With co-authors Wong Yew Kwan and Salleh Mohd Nor, Francis Ng published The Tropical Garden City, the first book on tropical urban planting in 1990. Another book Tropical Forest Fruits, Seeds, Seedlings and Trees was a solo effort, based on a study involving germinating all the seeds he could get hold of, and recording their anatomy, growth and development. “As a result I had thousands of seedlings that could be distributed to all interested parties. My book became the reference book for a new small industry — that of growing forest trees for urban planting. To this day, Malaysia has a more diversified urban tree flora than any other country.”
Now in his seventies, Francis Ng is the editor of an online scientific quarterly that is also readable for amateurs. The UTAR Agriculture Science Journal unites plant, animal and food production with stewardship of land, water and environment. “I emphasize holistic thinking and good writing. High standards of writing and presentation are now being set by bloggers and TED presenters. I think the established scientific journals are trapped in an obsolete format that fails to transmit the excitement and fun of science and to meet rising standards in the dissemination of ideas.”
With so many successes as a botanist, a researcher, an author and even a landscaper, are there any feelings of missed chances?
“I have grown and lost quite a number of rare exquisite plants because I did not take sufficient steps to propagate them. Now I make sure to duplicate all my best plants. I also spent ten years trying to develop a national botanic garden in Kuala Lumpur, but the government preferred commercial development. Financing has always been inadequate, but if we wait for financing, we can never do anything great. Any great work is a fiction until one can make it a reality."
For information on his scientific career: http://research.utar.edu.my/utargrn/icp/FrancisNg/
And for his private observations: http://tropicalhorticulture.blogspot.com/
March 2016, by Karolien Bais, image Francis Ng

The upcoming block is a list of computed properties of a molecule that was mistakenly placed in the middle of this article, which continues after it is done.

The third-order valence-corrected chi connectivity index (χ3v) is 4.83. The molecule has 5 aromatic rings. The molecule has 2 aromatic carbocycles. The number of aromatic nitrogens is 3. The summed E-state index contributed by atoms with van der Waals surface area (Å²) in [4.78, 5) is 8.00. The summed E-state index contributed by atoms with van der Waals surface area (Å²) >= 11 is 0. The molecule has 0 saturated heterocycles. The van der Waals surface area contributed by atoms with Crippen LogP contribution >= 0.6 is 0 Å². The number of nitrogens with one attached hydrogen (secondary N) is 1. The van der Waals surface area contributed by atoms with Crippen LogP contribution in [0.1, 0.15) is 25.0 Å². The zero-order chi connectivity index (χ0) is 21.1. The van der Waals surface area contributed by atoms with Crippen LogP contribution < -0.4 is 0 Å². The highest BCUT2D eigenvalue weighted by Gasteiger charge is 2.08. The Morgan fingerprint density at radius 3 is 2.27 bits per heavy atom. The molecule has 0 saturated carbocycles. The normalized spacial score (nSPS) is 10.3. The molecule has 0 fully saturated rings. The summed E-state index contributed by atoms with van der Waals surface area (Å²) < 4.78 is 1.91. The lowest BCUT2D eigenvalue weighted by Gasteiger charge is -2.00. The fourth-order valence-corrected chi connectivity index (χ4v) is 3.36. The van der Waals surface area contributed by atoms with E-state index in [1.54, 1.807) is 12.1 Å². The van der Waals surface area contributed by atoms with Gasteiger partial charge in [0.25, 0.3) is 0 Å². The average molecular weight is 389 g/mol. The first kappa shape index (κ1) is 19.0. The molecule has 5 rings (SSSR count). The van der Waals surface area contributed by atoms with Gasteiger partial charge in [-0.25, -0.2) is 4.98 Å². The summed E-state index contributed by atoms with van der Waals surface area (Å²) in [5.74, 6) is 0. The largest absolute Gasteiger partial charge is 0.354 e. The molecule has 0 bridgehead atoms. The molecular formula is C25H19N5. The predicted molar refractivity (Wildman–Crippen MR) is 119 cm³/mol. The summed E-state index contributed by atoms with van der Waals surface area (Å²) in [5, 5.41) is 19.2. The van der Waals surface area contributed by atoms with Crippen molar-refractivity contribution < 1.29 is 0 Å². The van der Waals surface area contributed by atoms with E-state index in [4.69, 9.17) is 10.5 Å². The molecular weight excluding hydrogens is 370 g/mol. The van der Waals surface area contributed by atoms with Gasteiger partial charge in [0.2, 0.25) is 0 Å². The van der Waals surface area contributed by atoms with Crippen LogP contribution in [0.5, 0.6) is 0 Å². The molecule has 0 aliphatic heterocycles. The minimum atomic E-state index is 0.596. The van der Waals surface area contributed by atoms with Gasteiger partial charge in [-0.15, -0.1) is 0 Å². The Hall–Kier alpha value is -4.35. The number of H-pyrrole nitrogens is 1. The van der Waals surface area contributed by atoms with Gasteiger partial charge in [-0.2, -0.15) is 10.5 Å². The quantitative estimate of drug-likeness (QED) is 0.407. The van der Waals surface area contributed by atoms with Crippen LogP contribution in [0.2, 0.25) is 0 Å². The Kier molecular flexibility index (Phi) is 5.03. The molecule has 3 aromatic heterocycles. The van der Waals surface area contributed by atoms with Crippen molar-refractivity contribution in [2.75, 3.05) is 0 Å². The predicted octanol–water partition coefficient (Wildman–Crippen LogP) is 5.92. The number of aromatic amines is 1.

What makes people so fascinated by a certain type of plant that they spend their whole life searching for it? Where does their perseverance come from? I have interviewed botanical amateurs and professionals about their lives and passions. Enjoy their stories!
Wanna Pinijpaitoon always had a crush on staghorns. Now her Wangkaset Garden in Thailand shelters thousands of ferns, in pots and bags, on trees and pergolas.
Horticulturalist Michael Ferrero left his home country Australia in 1987. Ever since, he wanders through rainforests across the equatorial belt in search of new species.
Malaysian botanist Francis S.P. Ng, plant lover, researcher and voluminous writer, described 2,800 species in Tree Flora of Malaya.
Palm collector Poonsak Vatcharakorn is addicted to the jungle. Having combed out the mountains of Thailand, he now explores the rainforests of Vietnam and Malaysia.
People either love or hate durian. Songpol Somsri breeds new hybrids to gain more fans for this smelly fruit.
Annop Ongsakul is a prominent breeder of gingers. But when time and money permit, he is out on plant expeditions with fellow ‘strange people’.
Swedish cycad expert Anders Lindstrom unravels the secrets of all the species of this ancient plant with its bulgy trunk and stiff leaves.
IT-specialist by training, but palm lover by heart: Chalermchart Soorangura, proud collector of palm species. He propagates threatened species for conservation.
Plant collector and landscape designer Surath Vanno treasures all plants as great works of art. And artfully he displays his collection in Bankampu Tropical Gallery in Bangkok.
A black or green water lily? It is now in the making by the Thai expert breeder Nopchai Chansilpa: “I like to experiment.”
It takes patience and a sharp eye to identify a bamboo. Dieter Ohrnberger has it and shares his meticulous work generously on the internet.
In Taiwan he grew up with peony and sweet pea. He even kept a tulip in the fridge. But plant searcher Charlot Teng became gripped by tropical flora. That passion led him to many jungles.
Thai scientist Patana Thavipoke tries to establish the most favorable breeding conditions for wild orchids, as their natural habitat is rapidly decreasing.
Lookfad Panan, specialist in fragrant trees, searches in the forest for unique items. “If I can buy a plant in a shop, anybody can. That’s why I don’t look for plants in nurseries.”
The garden, greenhouse and nursery of Visuth Phoktavi, are chock-full of rare plants. He collects, breeds and trades exotics from all over the world.”